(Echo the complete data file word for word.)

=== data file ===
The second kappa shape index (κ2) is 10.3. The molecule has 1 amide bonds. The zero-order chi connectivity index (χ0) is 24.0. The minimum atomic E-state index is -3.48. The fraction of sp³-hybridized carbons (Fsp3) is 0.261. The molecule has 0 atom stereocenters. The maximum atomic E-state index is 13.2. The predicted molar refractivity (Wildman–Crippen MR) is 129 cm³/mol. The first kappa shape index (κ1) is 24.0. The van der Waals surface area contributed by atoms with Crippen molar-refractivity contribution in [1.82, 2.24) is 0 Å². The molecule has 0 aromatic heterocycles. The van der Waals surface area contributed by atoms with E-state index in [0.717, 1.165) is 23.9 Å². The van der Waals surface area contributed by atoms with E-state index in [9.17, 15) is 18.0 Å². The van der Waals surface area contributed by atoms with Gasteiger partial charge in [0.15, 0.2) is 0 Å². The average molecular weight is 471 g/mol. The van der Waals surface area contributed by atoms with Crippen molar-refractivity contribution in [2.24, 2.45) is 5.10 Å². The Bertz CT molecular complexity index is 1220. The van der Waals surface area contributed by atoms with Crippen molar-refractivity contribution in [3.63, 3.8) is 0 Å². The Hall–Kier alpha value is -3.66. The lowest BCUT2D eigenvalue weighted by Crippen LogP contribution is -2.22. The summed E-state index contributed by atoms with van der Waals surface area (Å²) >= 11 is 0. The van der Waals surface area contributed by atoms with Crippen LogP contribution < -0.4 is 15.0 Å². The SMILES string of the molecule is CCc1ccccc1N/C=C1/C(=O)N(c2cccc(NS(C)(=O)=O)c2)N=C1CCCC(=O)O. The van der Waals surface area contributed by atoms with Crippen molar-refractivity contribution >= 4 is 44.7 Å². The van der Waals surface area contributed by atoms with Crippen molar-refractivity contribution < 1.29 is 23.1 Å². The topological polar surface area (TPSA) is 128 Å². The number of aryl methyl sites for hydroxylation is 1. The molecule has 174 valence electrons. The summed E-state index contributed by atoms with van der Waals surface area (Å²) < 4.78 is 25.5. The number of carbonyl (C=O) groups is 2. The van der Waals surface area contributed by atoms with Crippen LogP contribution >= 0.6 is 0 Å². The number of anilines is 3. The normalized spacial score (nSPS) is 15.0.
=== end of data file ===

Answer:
The second kappa shape index (κ2) is 10.3. The molecule has 1 amide bonds. The zero-order chi connectivity index (χ0) is 24.0. The minimum atomic E-state index is -3.48. The fraction of sp³-hybridized carbons (Fsp3) is 0.261. The molecule has 0 atom stereocenters. The maximum atomic E-state index is 13.2. The predicted molar refractivity (Wildman–Crippen MR) is 129 cm³/mol. The first kappa shape index (κ1) is 24.0. The van der Waals surface area contributed by atoms with Crippen molar-refractivity contribution in [1.82, 2.24) is 0 Å². The molecule has 0 aromatic heterocycles. The van der Waals surface area contributed by atoms with E-state index in [0.717, 1.165) is 23.9 Å². The van der Waals surface area contributed by atoms with E-state index in [9.17, 15) is 18.0 Å². The van der Waals surface area contributed by atoms with Gasteiger partial charge in [0.15, 0.2) is 0 Å². The average molecular weight is 471 g/mol. The van der Waals surface area contributed by atoms with Crippen molar-refractivity contribution in [2.24, 2.45) is 5.10 Å². The Bertz CT molecular complexity index is 1220. The van der Waals surface area contributed by atoms with Crippen molar-refractivity contribution in [3.63, 3.8) is 0 Å². The Hall–Kier alpha value is -3.66. The lowest BCUT2D eigenvalue weighted by Crippen LogP contribution is -2.22. The summed E-state index contributed by atoms with van der Waals surface area (Å²) >= 11 is 0. The van der Waals surface area contributed by atoms with Crippen LogP contribution < -0.4 is 15.0 Å². The SMILES string of the molecule is CCc1ccccc1N/C=C1/C(=O)N(c2cccc(NS(C)(=O)=O)c2)N=C1CCCC(=O)O. The van der Waals surface area contributed by atoms with Crippen molar-refractivity contribution >= 4 is 44.7 Å². The van der Waals surface area contributed by atoms with Crippen molar-refractivity contribution < 1.29 is 23.1 Å². The topological polar surface area (TPSA) is 128 Å². The number of aryl methyl sites for hydroxylation is 1. The molecule has 174 valence electrons. The summed E-state index contributed by atoms with van der Waals surface area (Å²) < 4.78 is 25.5. The number of carbonyl (C=O) groups is 2. The van der Waals surface area contributed by atoms with Crippen LogP contribution >= 0.6 is 0 Å². The number of anilines is 3. The normalized spacial score (nSPS) is 15.0.